Application- 70% of AD performed by ESPs - No AD silver bullet - Backlash against “vanilla”

Developmt. - Internal AD skills: 3GLs 40%; - “Mass or focus” defines packages/templates; return

4GLs 30%; OO/Java/Web 30% enterprise AD strategy to “build” strategy (60%

- Integration is the new AD - Procurement/contract mgmt. share of AD)

- Regulation and new acct. rules key AD competency

rewrite AD economics

Middleware - 75% of new apps use off-the- - Big growth in real-time integ., - End user rebellion as job

Database shelf integration middleware accelerate business processes creativity diminishes (P=0.2)

- RDBMS acquisitions merge - Zero latency moves to a - OODBMS replace RDBMSs

with OS, apps and app servers must-have-to-stay-in-business for Internet apps (P=0.1)

strategy

Enterprise- 70% of strat. biz app decisions - Big get bigger; share of top 5 - SAP implodes

Business are front-office/value chain/CRM ERP ISVs grows to 80%; but - MSFT aggressively enters

Apps.- New players emerge to can’t be all things to all clients low-end enterprise apps

address trading partner systems - ERP market leadership market (HR, financial acct),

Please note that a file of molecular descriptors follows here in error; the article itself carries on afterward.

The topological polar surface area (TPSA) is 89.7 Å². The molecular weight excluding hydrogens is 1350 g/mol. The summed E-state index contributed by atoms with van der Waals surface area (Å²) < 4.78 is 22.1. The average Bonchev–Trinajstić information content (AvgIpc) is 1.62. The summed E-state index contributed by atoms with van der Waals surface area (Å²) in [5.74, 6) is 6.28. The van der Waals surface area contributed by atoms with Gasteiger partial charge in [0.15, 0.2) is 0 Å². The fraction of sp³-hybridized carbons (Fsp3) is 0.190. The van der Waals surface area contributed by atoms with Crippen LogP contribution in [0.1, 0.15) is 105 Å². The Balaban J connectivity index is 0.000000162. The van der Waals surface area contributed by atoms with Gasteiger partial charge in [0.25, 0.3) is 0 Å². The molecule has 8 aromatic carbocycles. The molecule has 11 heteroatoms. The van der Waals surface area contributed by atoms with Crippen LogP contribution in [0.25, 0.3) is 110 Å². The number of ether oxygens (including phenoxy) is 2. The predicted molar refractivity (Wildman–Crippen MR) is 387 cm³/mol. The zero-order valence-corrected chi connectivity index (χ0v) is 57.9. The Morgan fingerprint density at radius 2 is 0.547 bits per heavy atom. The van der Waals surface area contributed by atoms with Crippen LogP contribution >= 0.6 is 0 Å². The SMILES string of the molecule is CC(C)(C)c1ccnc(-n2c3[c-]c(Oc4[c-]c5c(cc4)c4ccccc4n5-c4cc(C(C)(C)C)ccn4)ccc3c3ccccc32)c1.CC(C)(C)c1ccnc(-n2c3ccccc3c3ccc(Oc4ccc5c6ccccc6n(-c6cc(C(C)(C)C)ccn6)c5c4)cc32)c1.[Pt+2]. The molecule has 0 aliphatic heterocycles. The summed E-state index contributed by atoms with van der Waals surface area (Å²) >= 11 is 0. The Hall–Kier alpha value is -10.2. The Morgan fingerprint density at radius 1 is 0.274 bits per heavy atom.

- 20% of large enterprises defined by vertical expertise gaining 15% share

implement a front-office suite to - ERP vendors stumble, but - Siebel becomes ERP/CRM

enable a CRM strategy eventually competitive in CRM powerhouse (via acquisition)

business process sourcing and integration
Business Process Sourcing and Integration

Type B

Market-wide

Type A

High

C-Commerce

SCM ‘05

Type

C

“Pure

Web”

‘99

Business to Consumer

CRM ‘05

“Pure

Web”

‘05

Front Office / CRM

CRM ‘99

CRM ‘99

Process Scope

Integration Intensity

Supply Chain Mgmt. / B2B

SCM ‘99

SCM ‘05

ERP ‘05

Back Office / ERP

ERP ‘99

Enterprise-wide

Low

Template / Component

Application Subscription

Configured Package

Built

Package

More

Customized

More Commoditized

Source

slide13